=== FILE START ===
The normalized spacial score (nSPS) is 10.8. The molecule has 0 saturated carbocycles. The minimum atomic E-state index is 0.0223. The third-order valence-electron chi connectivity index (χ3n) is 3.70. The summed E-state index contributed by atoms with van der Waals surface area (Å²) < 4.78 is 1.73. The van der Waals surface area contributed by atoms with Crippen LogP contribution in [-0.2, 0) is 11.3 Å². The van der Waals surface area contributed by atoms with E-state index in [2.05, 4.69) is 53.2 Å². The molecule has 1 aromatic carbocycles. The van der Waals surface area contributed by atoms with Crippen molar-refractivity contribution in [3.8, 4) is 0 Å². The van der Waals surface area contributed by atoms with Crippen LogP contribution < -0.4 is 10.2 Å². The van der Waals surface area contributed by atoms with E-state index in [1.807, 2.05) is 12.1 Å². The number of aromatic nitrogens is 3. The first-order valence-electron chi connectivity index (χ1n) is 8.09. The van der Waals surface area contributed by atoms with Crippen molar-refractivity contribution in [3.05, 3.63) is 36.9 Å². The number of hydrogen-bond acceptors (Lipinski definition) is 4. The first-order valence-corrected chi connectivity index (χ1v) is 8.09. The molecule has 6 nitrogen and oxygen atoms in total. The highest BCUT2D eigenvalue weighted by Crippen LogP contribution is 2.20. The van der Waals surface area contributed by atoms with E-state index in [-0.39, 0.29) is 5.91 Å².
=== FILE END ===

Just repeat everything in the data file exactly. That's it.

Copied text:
The normalized spacial score (nSPS) is 10.8. The molecule has 0 saturated carbocycles. The minimum atomic E-state index is 0.0223. The third-order valence-electron chi connectivity index (χ3n) is 3.70. The summed E-state index contributed by atoms with van der Waals surface area (Å²) < 4.78 is 1.73. The van der Waals surface area contributed by atoms with Crippen LogP contribution in [-0.2, 0) is 11.3 Å². The van der Waals surface area contributed by atoms with E-state index in [2.05, 4.69) is 53.2 Å². The molecule has 1 aromatic carbocycles. The van der Waals surface area contributed by atoms with Crippen molar-refractivity contribution in [3.8, 4) is 0 Å². The van der Waals surface area contributed by atoms with Crippen LogP contribution < -0.4 is 10.2 Å². The van der Waals surface area contributed by atoms with E-state index in [1.807, 2.05) is 12.1 Å². The number of aromatic nitrogens is 3. The first-order valence-electron chi connectivity index (χ1n) is 8.09. The van der Waals surface area contributed by atoms with Crippen molar-refractivity contribution in [3.05, 3.63) is 36.9 Å². The number of hydrogen-bond acceptors (Lipinski definition) is 4. The first-order valence-corrected chi connectivity index (χ1v) is 8.09. The molecule has 6 nitrogen and oxygen atoms in total. The highest BCUT2D eigenvalue weighted by Crippen LogP contribution is 2.20. The van der Waals surface area contributed by atoms with E-state index in [-0.39, 0.29) is 5.91 Å².